• Legal documents
• Official recognition of academic certificates
• Naturalisation proceedings
• Residents’ permits
• Powers of attorney
• Minutes of meetings
• Letters of intent and memoranda
• Financial information
One of the greatest challenges of legal translations is that although it may seem that a term in one language has a precise equivalent in another, it in fact has a broader or narrower meaning.
For example, the Polish term spółka z ograniczoną odpowiedzialnością is usually translated as a limited liability company, which is a more or less direct translation of the original. The problem is that within US law, the closest equivalent (conceptually speaking) would be private corporation.
Another key issue is variation within a given language. When translating into English, for example, will your audience be based in the UK, USA or Australia? If the UK, in Scotland or England? All of these countries have distinct legal systems, but often use the same terminology to designate distinct or only partially overlapping concepts.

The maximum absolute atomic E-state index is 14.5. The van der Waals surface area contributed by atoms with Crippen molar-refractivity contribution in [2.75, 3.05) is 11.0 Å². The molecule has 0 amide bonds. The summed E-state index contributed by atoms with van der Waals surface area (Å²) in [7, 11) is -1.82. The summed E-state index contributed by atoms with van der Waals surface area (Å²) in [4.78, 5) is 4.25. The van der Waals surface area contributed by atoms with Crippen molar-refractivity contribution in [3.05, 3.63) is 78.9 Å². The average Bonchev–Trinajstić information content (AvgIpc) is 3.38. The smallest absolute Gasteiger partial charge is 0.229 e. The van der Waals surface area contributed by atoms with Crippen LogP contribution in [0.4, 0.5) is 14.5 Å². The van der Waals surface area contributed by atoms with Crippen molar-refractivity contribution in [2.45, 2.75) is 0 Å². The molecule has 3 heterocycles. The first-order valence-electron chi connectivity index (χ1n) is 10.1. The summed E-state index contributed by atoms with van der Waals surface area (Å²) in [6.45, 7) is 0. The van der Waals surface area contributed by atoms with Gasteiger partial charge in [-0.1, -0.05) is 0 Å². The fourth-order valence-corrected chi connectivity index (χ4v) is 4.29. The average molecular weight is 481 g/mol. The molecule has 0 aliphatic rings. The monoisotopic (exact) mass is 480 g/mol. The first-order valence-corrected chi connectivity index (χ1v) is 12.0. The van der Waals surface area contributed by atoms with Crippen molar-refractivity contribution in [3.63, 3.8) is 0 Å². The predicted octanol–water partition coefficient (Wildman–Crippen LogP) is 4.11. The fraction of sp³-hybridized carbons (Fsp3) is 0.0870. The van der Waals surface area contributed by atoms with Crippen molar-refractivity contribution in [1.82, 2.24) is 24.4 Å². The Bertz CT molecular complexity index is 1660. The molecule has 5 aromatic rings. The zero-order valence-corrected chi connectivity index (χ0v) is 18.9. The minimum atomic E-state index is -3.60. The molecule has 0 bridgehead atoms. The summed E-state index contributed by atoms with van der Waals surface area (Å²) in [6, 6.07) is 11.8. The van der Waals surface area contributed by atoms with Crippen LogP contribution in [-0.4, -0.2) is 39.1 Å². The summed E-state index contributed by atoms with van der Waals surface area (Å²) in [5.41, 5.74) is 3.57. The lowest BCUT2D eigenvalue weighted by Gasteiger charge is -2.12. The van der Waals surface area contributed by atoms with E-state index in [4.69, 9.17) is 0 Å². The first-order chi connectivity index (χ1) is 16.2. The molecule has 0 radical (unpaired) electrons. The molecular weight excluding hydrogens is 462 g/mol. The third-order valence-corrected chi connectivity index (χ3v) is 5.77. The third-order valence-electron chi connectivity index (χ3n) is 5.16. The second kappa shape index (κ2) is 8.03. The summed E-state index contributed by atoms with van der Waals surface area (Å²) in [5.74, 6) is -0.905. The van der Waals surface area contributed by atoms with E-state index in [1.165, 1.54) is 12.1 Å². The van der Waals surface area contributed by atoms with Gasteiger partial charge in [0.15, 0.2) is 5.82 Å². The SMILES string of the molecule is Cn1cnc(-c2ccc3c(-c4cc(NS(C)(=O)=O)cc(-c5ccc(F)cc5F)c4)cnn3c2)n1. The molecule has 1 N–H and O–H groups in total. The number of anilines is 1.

Likewise, the different varieties of Spanish use legal terms in different ways. In peninsular Spanish, jurisprudencia means legal philosophy (in other words, it is a cognate of the English jurisprudence), but in Mexico jurisprudencia refers to the event of the Mexican Supreme Court resolving a case in the same way five times and thus establishing a binding legal precedent.
Not being aware of issues such as these leads to – at best – confusion or – at worst – grave misunderstandings.
As with financial or technical translations, it is essential that legal translations are absolutely accurate. QuickSilver’s team of specialised translators ensure that the translation of your legal documents is totally faithful, and that legal terminology is rendered into the precise equivalent in the target language.
QuickSilver also offers a sworn translation service.